By Robina Clough
Click here to download a PDF version of this article
Opportunities for flexible working in law firms have been a talking point for many years. As traditionalists, law firms have tended to lack pace compared to other forward thinking corporates and professional practices when it comes to innovative staff retention ideas. Even when beautifully drafted HR policies are in place, the stigma of not conforming to a strict virtual 24/7 work lifestyle has dissuaded many from even taking up such opportunities. Ironically, whilst historically law firms to a large degree shown resistance to flexible working, the economic downturn of the last 2 years has lead to some firms actually enforcing flexible working as an alternative to redundancy. This article is intended to address the options of taking up flexible working, rather than those more recent enforced initiatives.
Types of Flexible Working
There are many forms that flexible working may take, but in its simplest form it may include the following:
Part-time – commonly this would mean 4 day weeks or 9 day fortnights. Others may seek a shorter working day to accommodate, for example, school hours;
Flexi-time – this allows you to work a set number of hours a week/month, but with the flexibility to arrange a schedule around both your own and your firm’s needs (such as completions);
Home-working – with modern technology it is possible for most people to fulfil work requirements from home, which can cut down on commuting time and allow a degree of flexibility;
Job-share – this enables the firm to fully cover a full-time position by employing 2 people to share the work, usually on a week basis; and
Term-time – specifically applicable for those with children of school age. You may work a traditional work week during term times, but have extended periods of time off during school holidays.
Your Rights to Flexible Working
For specific guidance on your rights to ask for flexible working you should seek legal advice or speak to the Law Society. However, as a general guide you have the right to request flexible working if:
- You are employed; and
- You have 26 weeks’ continuous employment; and
- You have to “care” for a child or adult in need of care.
The right to request flexible working does not necessarily mean your employer must grant such a request.
Thankfully, more and more firms are actually offering flexible working above and beyond the basic statutory requests.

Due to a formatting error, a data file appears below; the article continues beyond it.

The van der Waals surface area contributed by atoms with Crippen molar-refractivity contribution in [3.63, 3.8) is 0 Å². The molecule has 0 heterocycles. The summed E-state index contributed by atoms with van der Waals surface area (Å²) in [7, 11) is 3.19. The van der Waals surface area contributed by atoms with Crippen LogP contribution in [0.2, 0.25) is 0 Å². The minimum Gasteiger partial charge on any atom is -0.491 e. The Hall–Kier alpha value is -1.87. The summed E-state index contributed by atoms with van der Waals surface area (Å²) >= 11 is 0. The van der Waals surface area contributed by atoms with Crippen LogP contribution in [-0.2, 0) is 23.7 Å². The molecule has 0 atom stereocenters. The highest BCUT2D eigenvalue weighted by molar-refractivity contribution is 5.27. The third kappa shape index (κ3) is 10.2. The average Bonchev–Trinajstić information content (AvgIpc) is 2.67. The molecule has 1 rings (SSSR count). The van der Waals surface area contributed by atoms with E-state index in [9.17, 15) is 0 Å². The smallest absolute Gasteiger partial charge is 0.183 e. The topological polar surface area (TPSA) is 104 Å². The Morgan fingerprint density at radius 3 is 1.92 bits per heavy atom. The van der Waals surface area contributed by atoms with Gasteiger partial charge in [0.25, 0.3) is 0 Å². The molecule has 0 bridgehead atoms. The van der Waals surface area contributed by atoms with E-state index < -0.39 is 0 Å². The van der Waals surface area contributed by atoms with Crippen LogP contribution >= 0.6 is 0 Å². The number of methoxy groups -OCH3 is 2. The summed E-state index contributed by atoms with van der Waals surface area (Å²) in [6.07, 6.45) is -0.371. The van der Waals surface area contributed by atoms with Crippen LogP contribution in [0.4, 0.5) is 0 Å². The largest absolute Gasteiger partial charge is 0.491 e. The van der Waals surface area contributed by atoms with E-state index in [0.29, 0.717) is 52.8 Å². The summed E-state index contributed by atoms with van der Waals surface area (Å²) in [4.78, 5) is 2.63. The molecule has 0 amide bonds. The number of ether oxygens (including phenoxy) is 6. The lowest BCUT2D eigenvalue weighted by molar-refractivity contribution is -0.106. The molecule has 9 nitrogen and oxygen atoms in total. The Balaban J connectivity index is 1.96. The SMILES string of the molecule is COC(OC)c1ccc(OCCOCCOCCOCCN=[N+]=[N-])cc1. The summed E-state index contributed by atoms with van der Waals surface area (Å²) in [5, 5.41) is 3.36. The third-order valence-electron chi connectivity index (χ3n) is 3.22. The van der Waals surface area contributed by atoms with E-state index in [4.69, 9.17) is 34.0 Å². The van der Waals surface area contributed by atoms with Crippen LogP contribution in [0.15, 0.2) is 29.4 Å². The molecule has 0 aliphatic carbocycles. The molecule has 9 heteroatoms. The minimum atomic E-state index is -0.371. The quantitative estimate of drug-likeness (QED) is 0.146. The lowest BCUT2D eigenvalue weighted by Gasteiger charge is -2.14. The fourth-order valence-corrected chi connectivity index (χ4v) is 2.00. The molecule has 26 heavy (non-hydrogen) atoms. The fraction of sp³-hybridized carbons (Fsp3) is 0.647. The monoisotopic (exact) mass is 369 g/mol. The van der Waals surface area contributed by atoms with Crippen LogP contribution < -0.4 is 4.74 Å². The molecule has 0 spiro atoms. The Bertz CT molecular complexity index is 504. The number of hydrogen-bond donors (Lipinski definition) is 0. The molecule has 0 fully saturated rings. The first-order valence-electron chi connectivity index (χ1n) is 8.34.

Difficulties for Employers
Notwithstanding the statutory legal rights surrounding flexible working, there are many issues that employers need to take into account when determining whether or not to allow flexible working:
- Employing more than one person to cover a full time job costs more than just employing one individual;
- It may be difficult to structure workloads around part-time workers;
- Whether clients’ immediate day to day needs can be met; and
- Trusting employees to work as intensively at home as in the office.
You should be aware that it is not sufficient for your firm to just list such issues as a reason to deny a request for flexible working; it should give at least some sort of evidence that these reasons are not surmountable.
Under no circumstances should you feel that if you choose to work in a more flexible way you should be in anyway disadvantaged. Unfortunately, the concept of working flexibly is perhaps not well enough established within the legal profession to eliminate any potential negatives. Some perceptions to be aware of include:
- Not being as committed to the job as full-time co-workers;
- Not working as intensively out of the office;
- Lack of interest in promotion prospects; and
- Disregard for the importance of team working.
As the legal world gradually creeps into the 21st century, these misnomers will likely become increasingly irrelevant. It is important, however, that you do bear in mind that some of your co-workers may hold some ill feeling (more likely jealousy) for your flexible working set up.
Flexible Working in Today’s Law Firms
Generally speaking, law firms still have an archaic way of remunerating staff which has an overall impact on the way that flexible working is both perceived and executed. Whilst more and more firms are including flexible working within their policy handbooks, there still seems to be a wide gap between what is being offered and what is actually happening in practice.
The recession aside, the establishment of “Generation-Y” has had a stronger voice in expressing the ideal of a work/life balance than anyone beforehand. The most forward thinking firms recognise that the junior associates of today are the future of their firm and in order to retain and recruit the best talent, it may be a good idea to offer something different from the norm. In fact, the smartest firms may be those that recognise that the lawyer that wants to take a day off every 2 weeks to complete a piloting course or 4 days a year to aid a charitable project will in the long run become a more rounded professional with potential client leads across the market.
Research has found (The Cranfield/Working Families Flexible Working Project) that those who are able to undertake flexible working are actually more committed to the organisation they work for than those who don’t. The mutual respect and trust that arises from such a situation encourages loyalty on everyone’s behalf.
Realistically, whether flexible working can work for you in your law firm will be determined by many factors, not least your practice area. But if it is something you are keen to pursue, make sure you fully investigate both your statutory rights and your firm’s policy before making a considered and well informed request. And if it’s not well received in your current firm, remember there are many more out there that may be more accommodating.
© Edwards Gibson